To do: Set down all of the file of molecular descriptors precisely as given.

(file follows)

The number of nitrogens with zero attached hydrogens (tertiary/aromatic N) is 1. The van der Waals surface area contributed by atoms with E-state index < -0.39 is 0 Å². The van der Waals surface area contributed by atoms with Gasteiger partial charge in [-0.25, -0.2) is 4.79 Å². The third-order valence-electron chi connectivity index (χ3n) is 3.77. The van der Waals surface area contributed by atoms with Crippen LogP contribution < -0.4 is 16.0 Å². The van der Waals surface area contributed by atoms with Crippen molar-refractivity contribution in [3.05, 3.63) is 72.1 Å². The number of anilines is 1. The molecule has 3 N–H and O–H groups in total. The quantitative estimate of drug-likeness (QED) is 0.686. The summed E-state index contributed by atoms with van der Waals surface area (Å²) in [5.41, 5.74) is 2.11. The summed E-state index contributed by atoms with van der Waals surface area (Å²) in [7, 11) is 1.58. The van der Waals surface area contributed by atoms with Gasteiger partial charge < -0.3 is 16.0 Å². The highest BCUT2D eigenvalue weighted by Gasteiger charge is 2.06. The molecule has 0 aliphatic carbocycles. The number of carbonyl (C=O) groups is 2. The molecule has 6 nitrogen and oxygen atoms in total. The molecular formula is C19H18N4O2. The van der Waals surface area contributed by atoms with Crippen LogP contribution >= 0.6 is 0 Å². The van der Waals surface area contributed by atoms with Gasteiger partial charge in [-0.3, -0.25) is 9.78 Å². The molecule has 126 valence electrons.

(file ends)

The number of nitrogens with zero attached hydrogens (tertiary/aromatic N) is 1. The van der Waals surface area contributed by atoms with E-state index < -0.39 is 0 Å². The van der Waals surface area contributed by atoms with Gasteiger partial charge in [-0.25, -0.2) is 4.79 Å². The third-order valence-electron chi connectivity index (χ3n) is 3.77. The van der Waals surface area contributed by atoms with Crippen LogP contribution < -0.4 is 16.0 Å². The van der Waals surface area contributed by atoms with Crippen molar-refractivity contribution in [3.05, 3.63) is 72.1 Å². The number of anilines is 1. The molecule has 3 N–H and O–H groups in total. The quantitative estimate of drug-likeness (QED) is 0.686. The summed E-state index contributed by atoms with van der Waals surface area (Å²) in [5.41, 5.74) is 2.11. The summed E-state index contributed by atoms with van der Waals surface area (Å²) in [7, 11) is 1.58. The van der Waals surface area contributed by atoms with Gasteiger partial charge < -0.3 is 16.0 Å². The highest BCUT2D eigenvalue weighted by Gasteiger charge is 2.06. The molecule has 0 aliphatic carbocycles. The number of carbonyl (C=O) groups is 2. The molecule has 6 nitrogen and oxygen atoms in total. The molecular formula is C19H18N4O2. The van der Waals surface area contributed by atoms with Crippen LogP contribution >= 0.6 is 0 Å². The van der Waals surface area contributed by atoms with Gasteiger partial charge in [-0.3, -0.25) is 9.78 Å². The molecule has 126 valence electrons.